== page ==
Facing the European Commission’s threat to issue a “red card” against Taiwan for its fishing vessels violating international norms, the Council of Agriculture said it hopes to complete tough legislation by next month to fend off possible sanctions.
Taiwan’s representative office in Brussels has told the government that if no satisfactory improvements have been made in regard to Taiwan’s “illegal, unreported and unregulated” fishing practices in international waters by March next year, a red card could be issued, which would bring trade sanctions.
When the commission issued Taiwan a “yellow card” in October last year, it said 11 steps were needed to improve the Taiwanese fishing fleet’s record.
Deputy Council of Agriculture Minister Chen Chi-chung (陳吉仲) said the Executive Yuan has sent proposed amendments to the legislature that includes raising fines as high as NT$45 million (US$1.39 million) for repeat offenders, and he hopes it could clear the legislative floor by next month.
However, part of the proposed amendments have been met with resistance from some lawmakers and some sectors of the fishing industry.
Democratic Progressive Party Legislator Kuan Bi-ling (管碧玲) said effective enforcement of the law is another factor the EU will take into account when deciding on its next step.
“We should explain to the European officials that in addition to monetary fines, law-breaking boat owners will also face having their licenses revoked,” Kuan said.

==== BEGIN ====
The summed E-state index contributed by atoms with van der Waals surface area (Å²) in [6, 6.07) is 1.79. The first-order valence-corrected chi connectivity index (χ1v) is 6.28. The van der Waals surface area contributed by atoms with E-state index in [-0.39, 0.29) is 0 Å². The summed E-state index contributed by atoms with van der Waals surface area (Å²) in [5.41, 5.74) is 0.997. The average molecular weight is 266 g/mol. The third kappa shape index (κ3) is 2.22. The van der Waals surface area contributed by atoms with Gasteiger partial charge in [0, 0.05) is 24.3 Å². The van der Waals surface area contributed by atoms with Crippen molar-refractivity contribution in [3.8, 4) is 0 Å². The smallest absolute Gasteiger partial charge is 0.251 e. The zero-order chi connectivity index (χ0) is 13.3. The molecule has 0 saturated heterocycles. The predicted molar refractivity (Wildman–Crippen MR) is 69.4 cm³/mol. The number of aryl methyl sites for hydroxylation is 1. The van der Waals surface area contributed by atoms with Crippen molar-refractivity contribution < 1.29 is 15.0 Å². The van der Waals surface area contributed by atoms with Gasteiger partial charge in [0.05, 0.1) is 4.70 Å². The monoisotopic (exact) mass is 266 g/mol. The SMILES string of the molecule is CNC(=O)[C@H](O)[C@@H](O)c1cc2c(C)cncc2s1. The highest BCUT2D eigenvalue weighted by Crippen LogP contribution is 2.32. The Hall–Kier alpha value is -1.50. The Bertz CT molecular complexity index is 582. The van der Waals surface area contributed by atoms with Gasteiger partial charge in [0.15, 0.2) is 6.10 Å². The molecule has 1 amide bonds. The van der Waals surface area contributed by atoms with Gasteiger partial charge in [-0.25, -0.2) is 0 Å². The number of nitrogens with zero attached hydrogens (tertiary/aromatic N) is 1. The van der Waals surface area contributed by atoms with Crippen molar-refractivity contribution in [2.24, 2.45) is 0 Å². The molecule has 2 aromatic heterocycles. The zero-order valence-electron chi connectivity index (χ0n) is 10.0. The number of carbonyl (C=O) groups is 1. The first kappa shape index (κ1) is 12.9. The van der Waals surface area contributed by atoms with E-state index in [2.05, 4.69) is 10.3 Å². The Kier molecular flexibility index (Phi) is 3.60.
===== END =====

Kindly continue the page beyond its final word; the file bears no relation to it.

Donggang Fishermen’s Association chief executive Lin Han-chou (林漢丑) said Taiwan must do everything it can to avoid being given a red card because not only would its fish products be affected but also its fishery products, “and import bans may even extend to the United States and Japan.”
Lin said he agrees with the government’s proposal to toughen the law and increase fines, “but the fines should be reasonable.”
If a boat is worth only NT$10 million and the fine is NT$30 million, it would be too much of a burden on the ship’s owner, he said.
Tsai Tien-yu (蔡天裕), a former head of Pingtung County’s Liuchiu Township (琉球) who owns 10 fishing boats, said some law-breaking ships have been banned from deep-sea fishing while others have had their operating licenses revoked.
“As far as I know, very few of Taiwan’s fishing boats working overseas have a record of illegal activities,” Tsai said.
The Ministry of Foreign Affairs said it will try to convince EU officials that Taiwanese fishing boats have made great progress and their overseas practices are now under tight surveillance.
“We will do all we can to keep up our international image and maintain our national interests,” it said in a statement.
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